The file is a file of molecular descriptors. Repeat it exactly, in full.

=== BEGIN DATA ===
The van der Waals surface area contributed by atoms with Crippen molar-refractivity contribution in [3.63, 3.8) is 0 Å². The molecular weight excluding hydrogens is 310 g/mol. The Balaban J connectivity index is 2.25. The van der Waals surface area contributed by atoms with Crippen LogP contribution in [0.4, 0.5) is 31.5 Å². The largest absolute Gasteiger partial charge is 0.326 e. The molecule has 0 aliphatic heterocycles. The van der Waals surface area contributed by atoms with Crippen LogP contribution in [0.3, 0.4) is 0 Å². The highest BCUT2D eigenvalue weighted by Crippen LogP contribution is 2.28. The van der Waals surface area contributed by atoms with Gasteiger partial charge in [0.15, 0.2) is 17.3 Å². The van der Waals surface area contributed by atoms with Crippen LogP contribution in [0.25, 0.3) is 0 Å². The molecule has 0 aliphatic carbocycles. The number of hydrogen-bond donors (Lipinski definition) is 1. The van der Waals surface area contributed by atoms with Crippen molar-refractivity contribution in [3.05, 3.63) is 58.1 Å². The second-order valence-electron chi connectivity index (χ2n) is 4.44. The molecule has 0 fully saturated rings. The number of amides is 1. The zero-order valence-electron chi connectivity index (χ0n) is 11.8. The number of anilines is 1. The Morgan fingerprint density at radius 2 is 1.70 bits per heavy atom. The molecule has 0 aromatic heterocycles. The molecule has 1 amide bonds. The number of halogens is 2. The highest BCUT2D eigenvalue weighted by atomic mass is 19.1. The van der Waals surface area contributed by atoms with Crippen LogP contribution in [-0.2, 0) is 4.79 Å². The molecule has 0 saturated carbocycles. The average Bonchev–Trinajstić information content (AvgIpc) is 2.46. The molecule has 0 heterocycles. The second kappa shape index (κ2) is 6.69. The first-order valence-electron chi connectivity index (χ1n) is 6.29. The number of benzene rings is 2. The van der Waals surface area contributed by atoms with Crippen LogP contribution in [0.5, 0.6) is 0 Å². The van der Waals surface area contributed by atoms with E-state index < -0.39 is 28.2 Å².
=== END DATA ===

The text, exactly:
The van der Waals surface area contributed by atoms with Crippen molar-refractivity contribution in [3.63, 3.8) is 0 Å². The molecular weight excluding hydrogens is 310 g/mol. The Balaban J connectivity index is 2.25. The van der Waals surface area contributed by atoms with Crippen LogP contribution in [0.4, 0.5) is 31.5 Å². The largest absolute Gasteiger partial charge is 0.326 e. The molecule has 0 aliphatic heterocycles. The van der Waals surface area contributed by atoms with Crippen LogP contribution in [0.3, 0.4) is 0 Å². The highest BCUT2D eigenvalue weighted by Crippen LogP contribution is 2.28. The van der Waals surface area contributed by atoms with Gasteiger partial charge in [0.15, 0.2) is 17.3 Å². The van der Waals surface area contributed by atoms with Crippen LogP contribution in [0.25, 0.3) is 0 Å². The molecule has 0 aliphatic carbocycles. The number of hydrogen-bond donors (Lipinski definition) is 1. The van der Waals surface area contributed by atoms with Crippen molar-refractivity contribution in [3.05, 3.63) is 58.1 Å². The second-order valence-electron chi connectivity index (χ2n) is 4.44. The molecule has 0 fully saturated rings. The number of amides is 1. The zero-order valence-electron chi connectivity index (χ0n) is 11.8. The number of anilines is 1. The Morgan fingerprint density at radius 2 is 1.70 bits per heavy atom. The molecule has 0 aromatic heterocycles. The molecule has 1 amide bonds. The number of halogens is 2. The highest BCUT2D eigenvalue weighted by atomic mass is 19.1. The van der Waals surface area contributed by atoms with Crippen LogP contribution in [-0.2, 0) is 4.79 Å². The molecule has 0 saturated carbocycles. The average Bonchev–Trinajstić information content (AvgIpc) is 2.46. The molecule has 0 heterocycles. The second kappa shape index (κ2) is 6.69. The first-order valence-electron chi connectivity index (χ1n) is 6.29. The number of benzene rings is 2. The van der Waals surface area contributed by atoms with Crippen LogP contribution in [0.5, 0.6) is 0 Å². The van der Waals surface area contributed by atoms with E-state index < -0.39 is 28.2 Å².